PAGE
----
Devotion to metaphysics, 297-8 

1633. Visit to Court, 299 

1634. Mother's death, 299 

1636-8. Ill health, ' . . 300 





Views as to Conformity, 



Ordination and first sermon at Dudley, 



Assistant at Bridgenorth, 


Et Cetera Oath — Growing dislike to Prelacy, . 


Halation to political movements of 1640-2, 



Call to Kidderminster, 


Retirement from Kidderminster, . . . . 



Battle of Edgehill, 



Settlement at Coventry, 


Baxter and the Ai-my, 


Relations to Cromwell, 


Picture of Harrison, 


Account of the Sects, 



Ill health and withdrawal from the Army, 


Samts' Rest, 



Return to Kidderminster, .... 



Opposition to Cromwell, 



Inter^'iew with Cromwell, .... 


Labours at Kidderminster, .... 


Powers as a preacher, 


"Writings at Kidderminster, ....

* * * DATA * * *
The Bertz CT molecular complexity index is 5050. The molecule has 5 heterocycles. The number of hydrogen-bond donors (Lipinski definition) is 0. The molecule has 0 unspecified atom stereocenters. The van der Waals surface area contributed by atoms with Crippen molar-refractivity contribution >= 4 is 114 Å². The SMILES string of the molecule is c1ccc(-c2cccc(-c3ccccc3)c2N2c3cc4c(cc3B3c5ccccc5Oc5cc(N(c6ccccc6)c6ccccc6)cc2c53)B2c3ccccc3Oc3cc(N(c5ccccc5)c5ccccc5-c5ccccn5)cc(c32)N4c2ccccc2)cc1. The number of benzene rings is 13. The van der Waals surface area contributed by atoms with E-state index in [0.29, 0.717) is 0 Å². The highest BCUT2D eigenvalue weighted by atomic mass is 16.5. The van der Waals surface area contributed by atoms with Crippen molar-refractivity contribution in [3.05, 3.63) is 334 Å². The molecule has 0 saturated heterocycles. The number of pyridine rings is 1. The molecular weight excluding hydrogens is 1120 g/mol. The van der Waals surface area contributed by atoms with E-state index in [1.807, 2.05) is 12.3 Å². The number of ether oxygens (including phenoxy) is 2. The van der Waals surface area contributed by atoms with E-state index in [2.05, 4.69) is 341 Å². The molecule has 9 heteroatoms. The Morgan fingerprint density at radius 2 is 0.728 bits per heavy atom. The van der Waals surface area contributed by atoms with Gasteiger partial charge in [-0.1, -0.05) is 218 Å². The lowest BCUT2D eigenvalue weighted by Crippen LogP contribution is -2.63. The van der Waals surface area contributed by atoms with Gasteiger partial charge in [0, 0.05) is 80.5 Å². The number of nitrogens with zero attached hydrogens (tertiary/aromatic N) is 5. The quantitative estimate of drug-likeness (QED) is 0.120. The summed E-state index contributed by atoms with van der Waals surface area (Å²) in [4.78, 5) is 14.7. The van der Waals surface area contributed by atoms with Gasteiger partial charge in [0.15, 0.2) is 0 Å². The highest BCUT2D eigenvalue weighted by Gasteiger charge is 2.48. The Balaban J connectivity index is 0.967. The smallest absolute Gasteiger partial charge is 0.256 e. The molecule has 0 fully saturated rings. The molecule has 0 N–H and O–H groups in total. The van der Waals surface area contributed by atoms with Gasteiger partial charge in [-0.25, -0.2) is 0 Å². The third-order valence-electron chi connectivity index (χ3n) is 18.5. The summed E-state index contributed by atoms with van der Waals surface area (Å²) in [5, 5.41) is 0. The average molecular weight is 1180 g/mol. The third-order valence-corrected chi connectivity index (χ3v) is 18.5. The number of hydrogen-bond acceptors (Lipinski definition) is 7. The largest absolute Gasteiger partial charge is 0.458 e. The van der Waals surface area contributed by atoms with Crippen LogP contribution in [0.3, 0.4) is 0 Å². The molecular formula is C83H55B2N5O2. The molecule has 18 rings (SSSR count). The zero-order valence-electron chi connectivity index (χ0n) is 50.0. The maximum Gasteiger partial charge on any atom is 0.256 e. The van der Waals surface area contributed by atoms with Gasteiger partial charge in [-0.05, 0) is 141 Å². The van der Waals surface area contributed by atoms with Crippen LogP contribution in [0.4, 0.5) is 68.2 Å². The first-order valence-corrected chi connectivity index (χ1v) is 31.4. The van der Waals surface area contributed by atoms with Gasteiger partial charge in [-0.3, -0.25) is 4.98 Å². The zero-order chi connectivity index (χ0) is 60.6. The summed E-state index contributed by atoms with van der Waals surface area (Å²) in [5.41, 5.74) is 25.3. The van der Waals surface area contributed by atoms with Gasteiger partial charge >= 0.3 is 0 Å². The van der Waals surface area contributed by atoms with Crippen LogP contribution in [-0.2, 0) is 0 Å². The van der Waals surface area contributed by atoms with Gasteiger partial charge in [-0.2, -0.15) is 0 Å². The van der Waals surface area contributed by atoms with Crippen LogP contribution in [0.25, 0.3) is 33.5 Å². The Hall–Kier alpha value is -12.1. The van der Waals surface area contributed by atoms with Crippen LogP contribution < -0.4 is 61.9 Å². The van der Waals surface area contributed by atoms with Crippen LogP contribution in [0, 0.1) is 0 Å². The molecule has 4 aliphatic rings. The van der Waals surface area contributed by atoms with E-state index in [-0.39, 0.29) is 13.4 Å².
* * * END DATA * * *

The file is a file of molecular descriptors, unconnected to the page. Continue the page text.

Missionary aspu-ations, 



Relation to Richard Cromwell, 



Settlement in London, 


Pi-esbyterians and the Restoration, 


Chaplain to the King, 


Meeting at Sion College, .... 


Reformed Liturgy, 



Royal declaration, 


Savoy Conference, 


Negotiations as to Kidderminster, . 


May 1661 

. Act of Uniformity, 


Aug. 1662 

. St Bartholomew's day, 





Conventicle Act, 



Five-Mile Act, 


Life at Acton, 



Dispensing declaration — Resumption of preaching. 




, 368-70 


Trial before JeflPreys, 

. 371-3 


Revolution— Act of Toleration, 









Characteristics as a theologian and preacher, 
Personal character, .... 




Spiritual life of Puritanism, 

Relation of Bunyan to this spiritual life, 
1628. Birth at Elstow, 

Wildness of youth, 

Religious impressions. 

Providential escapes, 
1645. Siege of Leicester, 

Maj-riage, . 

Spiritual excitement. 

Poor women of Bedford, 

Withdrawal from evil companions. 

Ranters — Antinomianism, 

New views of Scripture, 

Gifford and Congregation of Baptists at Bedford 

Spiritual temptations, 

Luther's Commentary on the Galatians, 

Further temptations, 

Justification by Faith — Peace, . 

Admission to Baptist Communion, . 
1656. Set apart to preach, ....